Personally I find it much more baffling that in charting a long-awaited rise in the quality of drinking opportunities in the West Midlands that you’d choose to overlook the Beer Bash. Naturally I’m disappointed to be overlooked as I have a very personal involvement, but who wouldn’t be? I’m always humbled by the feedback we get, by the credit we get for helping make a change in the local beer scene so when a opinion-piece such as this ignores completely the modern-day style of beer festival it, quite honestly, hurts a little.

    I’m only human and commented on this on my personal Facebook, which I’m entitled to do. I see you’ve since had a bit of a rant at me on Twitter (which I try to reserve more for business stuff now) but as I was busy working this evening I didn’t see it or reply at the time. I’ve now got more time and the necessary tools at my disposal to reply on here, so thee you go. In respect of those Twitter comments I’m at a loss as to how you think I’ve been hypocritical in being upset at the exclusion above, but feel free to enlighten me. Likewise I don’t understand how it is ‘silly’ to be baffled by (as you state) three blogs singing the event’s praises yet feel it unworthy of a mention in a wider discussion of the changes in the West Midlands beer scene.

    In the end though, you’really entitled to your opinion and view, and I’m entitled to be disappointed by it.


    1. Of course why shouldn’t you be dissapointed in me not mentioning the beer bash? But this blog was focuses on breweries and pubs only not once did I mention any beer festivals outside the West Midlands to compare it too. As I agree that there is an influence here to the West Midlands beer scene. You discredit the amount of effort CAMRA have displayed during these years. But like I have said before I have not included them. Maybe it’s time for another blog? Independent beer festivals and CAMRA style festivals within the Midlands? Also the beer bash has had 3 blog posts out of a total of 11. Kind of thought people would of got the message if they had read them all! Good luck at brewdog Birmingham tap take over, I am hoping to be there to talk more. But I will DM you if I am I would like to talk more to help the progression of Birmingham cubed and the progression of the West Midlands beer scene as a whole.

      Liked by 1 person

  2. Ah ok, so when you write about “the Midlands beer scene”, “how the West Midlands specifically has evolved within the world of beer”, “the variety of beer coming from the tap and bottle”, and “a strong push to get people to try different beer”, I and any other readers are somehow meant to know that you only want to focus on breweries and pubs (and bottle shops, and home brewing actually, since you mention them too). Festivals aren’t part of the focus of this post, but there’s no explanation that this is the case or maybe even a passing reference to other posts that touch on the influences to the beer scene that you’require not focusing on here. Maybe that is some constructive criticism you can take forward in your writing because this all comes across like the influence of festivals isn’t relevant.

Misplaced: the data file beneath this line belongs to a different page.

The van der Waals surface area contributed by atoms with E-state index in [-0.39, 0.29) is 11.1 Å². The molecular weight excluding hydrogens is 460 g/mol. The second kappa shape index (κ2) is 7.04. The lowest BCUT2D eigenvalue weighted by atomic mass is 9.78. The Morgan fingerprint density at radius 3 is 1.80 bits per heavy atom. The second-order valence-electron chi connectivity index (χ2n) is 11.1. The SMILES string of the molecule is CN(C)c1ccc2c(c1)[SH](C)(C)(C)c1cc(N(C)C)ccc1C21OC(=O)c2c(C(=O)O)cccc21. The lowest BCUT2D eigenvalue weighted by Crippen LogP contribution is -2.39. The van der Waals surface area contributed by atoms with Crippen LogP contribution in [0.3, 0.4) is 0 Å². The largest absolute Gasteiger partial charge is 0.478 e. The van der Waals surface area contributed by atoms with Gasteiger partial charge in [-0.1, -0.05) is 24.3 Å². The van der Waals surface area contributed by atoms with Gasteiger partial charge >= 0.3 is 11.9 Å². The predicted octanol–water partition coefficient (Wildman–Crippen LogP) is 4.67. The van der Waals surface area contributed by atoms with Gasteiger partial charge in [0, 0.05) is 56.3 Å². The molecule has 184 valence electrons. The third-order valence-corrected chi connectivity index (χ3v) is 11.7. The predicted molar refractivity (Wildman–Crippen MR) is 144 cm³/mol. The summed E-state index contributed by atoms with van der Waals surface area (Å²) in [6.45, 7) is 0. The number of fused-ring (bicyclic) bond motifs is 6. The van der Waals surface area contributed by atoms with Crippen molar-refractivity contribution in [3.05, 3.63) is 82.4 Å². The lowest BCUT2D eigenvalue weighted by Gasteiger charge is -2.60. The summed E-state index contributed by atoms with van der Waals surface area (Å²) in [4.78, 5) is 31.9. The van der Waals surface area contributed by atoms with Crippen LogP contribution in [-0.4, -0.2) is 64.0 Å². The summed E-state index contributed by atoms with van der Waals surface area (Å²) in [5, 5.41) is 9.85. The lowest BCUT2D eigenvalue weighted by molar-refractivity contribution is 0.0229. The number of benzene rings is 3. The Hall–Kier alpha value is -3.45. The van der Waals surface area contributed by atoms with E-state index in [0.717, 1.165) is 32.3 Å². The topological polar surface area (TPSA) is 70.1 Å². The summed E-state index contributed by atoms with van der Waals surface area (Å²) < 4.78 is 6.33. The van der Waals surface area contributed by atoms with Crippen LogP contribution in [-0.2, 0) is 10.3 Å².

You’really right that you don’t mention any festival outside the West Midlands to compare to. But then you don’t mention any pub, brewery or bottle shop outside the West Midlands either, so that comment has no bearing on why you chose to overlook festivals (and that doesn’t have to just be Beer Bash, the (CAMRA) Birmingham Beer and Cider Festival’s growth to a much bigger venue is also a factor of interest surely).

    And yes, CAMRA. I’be discredited the amount of effort they’be played over these years? Sorry, but I haven’t discredited anyone. I didn’t mention CAMRA because my disappointment was in the lack of recognition of the role Beer Bash has had in the improvement in beer choice in the area. You chose not to mention CAMRA in your post, so why is my not mentioning them suddenly a discredit? And while on the subject, what about all the other pubs that you fail to mention: the Victoria, the Craven, the Post Office Vaults to name three just in the centre of Birmingham that were all advancing the “craftier” (and god help me, I hate bring the c word into this) side of what was available before the “true pioneers” you do reference. And that is not meant as any discredit to Cherry Reds or Brewdog who have both helped make great strides in the local scene, but they aren’t the only ones and weren’t the first.

    I appreciate that you wrote three posts (though actually one write-up in three instalments) about your visit to Beer Bash. That was great, and appreciated. But does that mean therefore that when writing about the changes in the West Midlands beer scene over the last three or so years it shouldn’t get some passing mention? That everyone should just know because you wrote about it separately a while back and make the connection themselves? That this post will only be read by people that have read through all your other posts?

    If you were writing about pubs and breweries in the West Midlands in the last few years I’d say your approach and comments were understandable. But this was a post ostensibly about “the West Midlands beer scene” and as such it paints out part of that scene entirely without any explanation why.


    1. Dude, I limit myself to 900 words max per blog. You need to appreciate I can’t mention everything. Have you commented on the other blogs about the West Midlands and how they don’t mention any beer festivals? Don’t understand why you have got offended by this post. But like you said you are welcome to you opinions and I will always have a platform for you to share them thoughts. It’s the only way the beer scene around here will improve.

      Liked by 1 person